Gerard Campbell has been working as our Wisconsin Property Manager for Heartland Housing for half a decade now. He believes in the transformational power of a home, and has dedicated his life to ensuring that for others.
1. What got you into this work?
I’ve been driven to help people who are vulnerable housed for a very long time now. When I was 9 or 10 years old, we lived in a divided community in Ireland. I was one of a few families in my hometown that was burned out of our homes because of our beliefs. We were forced out of town, and we were left homeless for some time. Ever since, I’ve been determined to live and work for social justice.
I used to work for an agency that had been working with and learning from Heartland Alliance. There was a whole delegation of nonprofit officials and government leaders who were trying to find solutions for a growing problem in our city – homelessness and mental health issues. We came down to Chicago looking to develop some new programs to help individuals experiencing homelessness, and Heartland Alliance inspired all of us. They’re permanent supportive housing models provided opportunities for people to grow and find self-sufficiency. A few years later, when it was time to start looking to broaden my horizons, I came directly here.
2. Why is this work important to the community, and to the people we serve?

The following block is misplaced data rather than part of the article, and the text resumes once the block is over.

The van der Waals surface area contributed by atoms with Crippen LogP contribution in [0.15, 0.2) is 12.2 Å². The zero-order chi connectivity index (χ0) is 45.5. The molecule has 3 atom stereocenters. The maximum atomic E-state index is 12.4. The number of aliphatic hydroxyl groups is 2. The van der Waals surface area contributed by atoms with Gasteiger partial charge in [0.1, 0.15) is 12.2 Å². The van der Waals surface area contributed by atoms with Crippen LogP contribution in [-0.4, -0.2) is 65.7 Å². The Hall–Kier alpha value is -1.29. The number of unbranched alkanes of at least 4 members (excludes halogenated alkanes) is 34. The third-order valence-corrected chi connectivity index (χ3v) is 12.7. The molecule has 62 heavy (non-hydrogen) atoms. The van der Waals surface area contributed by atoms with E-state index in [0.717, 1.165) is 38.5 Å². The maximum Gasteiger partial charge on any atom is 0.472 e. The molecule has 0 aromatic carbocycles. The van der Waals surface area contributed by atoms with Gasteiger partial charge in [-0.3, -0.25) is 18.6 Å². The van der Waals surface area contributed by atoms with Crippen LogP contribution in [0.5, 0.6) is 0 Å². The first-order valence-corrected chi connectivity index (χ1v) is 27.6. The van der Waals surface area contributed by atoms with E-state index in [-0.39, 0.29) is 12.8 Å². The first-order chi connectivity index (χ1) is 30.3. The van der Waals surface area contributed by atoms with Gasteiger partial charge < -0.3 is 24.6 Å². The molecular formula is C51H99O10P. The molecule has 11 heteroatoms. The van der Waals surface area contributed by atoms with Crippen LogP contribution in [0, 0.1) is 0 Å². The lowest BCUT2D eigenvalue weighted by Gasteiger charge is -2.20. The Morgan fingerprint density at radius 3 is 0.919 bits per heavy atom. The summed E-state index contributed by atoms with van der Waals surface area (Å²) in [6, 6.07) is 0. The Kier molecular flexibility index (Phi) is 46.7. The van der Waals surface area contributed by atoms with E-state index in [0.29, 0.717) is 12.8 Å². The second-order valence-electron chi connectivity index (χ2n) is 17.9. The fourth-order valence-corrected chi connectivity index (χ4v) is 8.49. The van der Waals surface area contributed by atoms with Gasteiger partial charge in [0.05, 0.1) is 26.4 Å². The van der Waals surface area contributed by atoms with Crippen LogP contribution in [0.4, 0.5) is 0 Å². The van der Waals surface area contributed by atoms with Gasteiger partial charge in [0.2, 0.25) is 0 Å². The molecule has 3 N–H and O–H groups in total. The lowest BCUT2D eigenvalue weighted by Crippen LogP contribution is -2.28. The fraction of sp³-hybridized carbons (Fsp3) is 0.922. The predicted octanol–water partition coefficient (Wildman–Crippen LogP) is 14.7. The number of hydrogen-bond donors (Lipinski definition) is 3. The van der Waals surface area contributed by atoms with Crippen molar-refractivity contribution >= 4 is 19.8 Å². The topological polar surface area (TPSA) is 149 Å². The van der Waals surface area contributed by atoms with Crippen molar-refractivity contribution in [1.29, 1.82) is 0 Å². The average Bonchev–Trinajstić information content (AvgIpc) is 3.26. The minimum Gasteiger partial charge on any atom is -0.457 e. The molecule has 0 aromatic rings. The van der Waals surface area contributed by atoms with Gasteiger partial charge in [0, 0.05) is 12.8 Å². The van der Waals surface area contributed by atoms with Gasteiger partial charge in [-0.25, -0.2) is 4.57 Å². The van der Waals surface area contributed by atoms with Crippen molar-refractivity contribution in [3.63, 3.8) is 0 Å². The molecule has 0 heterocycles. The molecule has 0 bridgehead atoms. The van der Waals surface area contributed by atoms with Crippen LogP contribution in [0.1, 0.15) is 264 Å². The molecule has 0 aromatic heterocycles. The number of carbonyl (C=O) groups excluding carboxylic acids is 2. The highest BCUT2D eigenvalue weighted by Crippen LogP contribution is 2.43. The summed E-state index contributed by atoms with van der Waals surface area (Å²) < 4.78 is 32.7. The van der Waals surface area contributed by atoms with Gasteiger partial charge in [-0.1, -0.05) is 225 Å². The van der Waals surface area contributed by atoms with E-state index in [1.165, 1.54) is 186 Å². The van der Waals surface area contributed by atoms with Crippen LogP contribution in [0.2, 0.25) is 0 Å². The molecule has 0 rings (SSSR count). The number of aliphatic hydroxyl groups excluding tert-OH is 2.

There’s just such a high need in Madison and Milwaukee for affordable housing. The cost of living is high and rising, and I think there’s an ongoing struggle for folks living week to week and month to month.There’s just not as much opportunity to live in an affordable place. That roof over your head provides so much more than just shelter – it provides opportunity, safety, and a better outlook on life.
In the long run, the housing we develop creates so much more for the entire community. It creates hope.
3. Was there a moment where you KNEW you were in a job that was right for you?
We were serving a family – a mom and her young kids – that had fled a violent domestic situation. I remember they had been staying from hotel to hotel for some time, which is a very unstable way to grow up. We ended up finding a unit that worked well for them at one of our Milwaukee sites, and I remember one of the little ones saying, “Mom, I know it’s not a hotel, but I think we should make this place our next home.”
Those children had spent so much time living sporadically that it seemed normal to them. The mom went on to find work and become independent, and they ended up finding some real stability. That’s what permanent housing should be.
4. What is your favorite part of your job?
I enjoy handing off the keys. I’ve been with Heartland Housing for five years now, and I still get so excited when I get to hand over the keys to a newly housed person or family. I know how important it is for these folks, to have a chance to call a place home. With all of the hours I put in, all of the hard work that comes with the job – this is what it’s all about.
5. How can others help your work?
It really does take a village. If we aren’t in this together and pulling in the same direction, we aren’t going to be successful. Supportive housing is really just one part of the puzzle to end poverty and provide stability. All community members are needed to make this successful.